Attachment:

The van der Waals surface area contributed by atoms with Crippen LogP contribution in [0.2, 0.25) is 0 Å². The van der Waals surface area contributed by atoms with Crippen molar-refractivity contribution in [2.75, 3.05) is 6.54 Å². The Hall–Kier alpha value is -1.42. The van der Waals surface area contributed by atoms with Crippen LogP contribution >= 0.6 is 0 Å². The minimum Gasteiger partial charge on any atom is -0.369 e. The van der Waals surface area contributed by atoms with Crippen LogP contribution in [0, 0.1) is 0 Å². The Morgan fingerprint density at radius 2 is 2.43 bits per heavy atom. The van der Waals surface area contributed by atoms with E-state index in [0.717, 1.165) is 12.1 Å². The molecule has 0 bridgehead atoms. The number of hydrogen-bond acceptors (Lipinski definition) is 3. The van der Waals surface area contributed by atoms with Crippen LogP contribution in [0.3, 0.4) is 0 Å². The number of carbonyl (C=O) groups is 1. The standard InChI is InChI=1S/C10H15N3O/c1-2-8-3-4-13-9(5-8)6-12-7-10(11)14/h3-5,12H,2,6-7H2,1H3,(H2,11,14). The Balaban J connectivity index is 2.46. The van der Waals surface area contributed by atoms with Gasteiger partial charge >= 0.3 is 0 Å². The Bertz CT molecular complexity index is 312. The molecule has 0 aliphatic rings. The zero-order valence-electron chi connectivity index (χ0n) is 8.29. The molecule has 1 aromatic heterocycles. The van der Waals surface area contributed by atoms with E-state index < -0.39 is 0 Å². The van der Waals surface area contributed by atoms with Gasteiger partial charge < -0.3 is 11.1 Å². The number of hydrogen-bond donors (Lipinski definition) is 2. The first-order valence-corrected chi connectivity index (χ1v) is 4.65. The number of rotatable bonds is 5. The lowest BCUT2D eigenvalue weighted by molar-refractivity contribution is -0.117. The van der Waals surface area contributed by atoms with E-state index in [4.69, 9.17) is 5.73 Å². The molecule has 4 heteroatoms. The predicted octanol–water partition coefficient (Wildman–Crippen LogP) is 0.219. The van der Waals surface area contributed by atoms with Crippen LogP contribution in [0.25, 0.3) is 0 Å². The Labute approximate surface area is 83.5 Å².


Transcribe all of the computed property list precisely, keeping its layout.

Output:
The van der Waals surface area contributed by atoms with Crippen LogP contribution in [0.2, 0.25) is 0 Å². The van der Waals surface area contributed by atoms with Crippen molar-refractivity contribution in [2.75, 3.05) is 6.54 Å². The Hall–Kier alpha value is -1.42. The van der Waals surface area contributed by atoms with Crippen LogP contribution >= 0.6 is 0 Å². The minimum Gasteiger partial charge on any atom is -0.369 e. The van der Waals surface area contributed by atoms with Crippen LogP contribution in [0, 0.1) is 0 Å². The Morgan fingerprint density at radius 2 is 2.43 bits per heavy atom. The van der Waals surface area contributed by atoms with E-state index in [0.717, 1.165) is 12.1 Å². The molecule has 0 bridgehead atoms. The number of hydrogen-bond acceptors (Lipinski definition) is 3. The van der Waals surface area contributed by atoms with Crippen LogP contribution in [0.3, 0.4) is 0 Å². The number of carbonyl (C=O) groups is 1. The standard InChI is InChI=1S/C10H15N3O/c1-2-8-3-4-13-9(5-8)6-12-7-10(11)14/h3-5,12H,2,6-7H2,1H3,(H2,11,14). The Balaban J connectivity index is 2.46. The van der Waals surface area contributed by atoms with Gasteiger partial charge >= 0.3 is 0 Å². The Bertz CT molecular complexity index is 312. The molecule has 0 aliphatic rings. The zero-order valence-electron chi connectivity index (χ0n) is 8.29. The molecule has 1 aromatic heterocycles. The van der Waals surface area contributed by atoms with E-state index < -0.39 is 0 Å². The van der Waals surface area contributed by atoms with Gasteiger partial charge < -0.3 is 11.1 Å². The number of hydrogen-bond donors (Lipinski definition) is 2. The first-order valence-corrected chi connectivity index (χ1v) is 4.65. The number of rotatable bonds is 5. The lowest BCUT2D eigenvalue weighted by molar-refractivity contribution is -0.117. The van der Waals surface area contributed by atoms with E-state index in [4.69, 9.17) is 5.73 Å². The molecule has 4 heteroatoms. The predicted octanol–water partition coefficient (Wildman–Crippen LogP) is 0.219. The van der Waals surface area contributed by atoms with Crippen LogP contribution in [0.25, 0.3) is 0 Å². The Labute approximate surface area is 83.5 Å².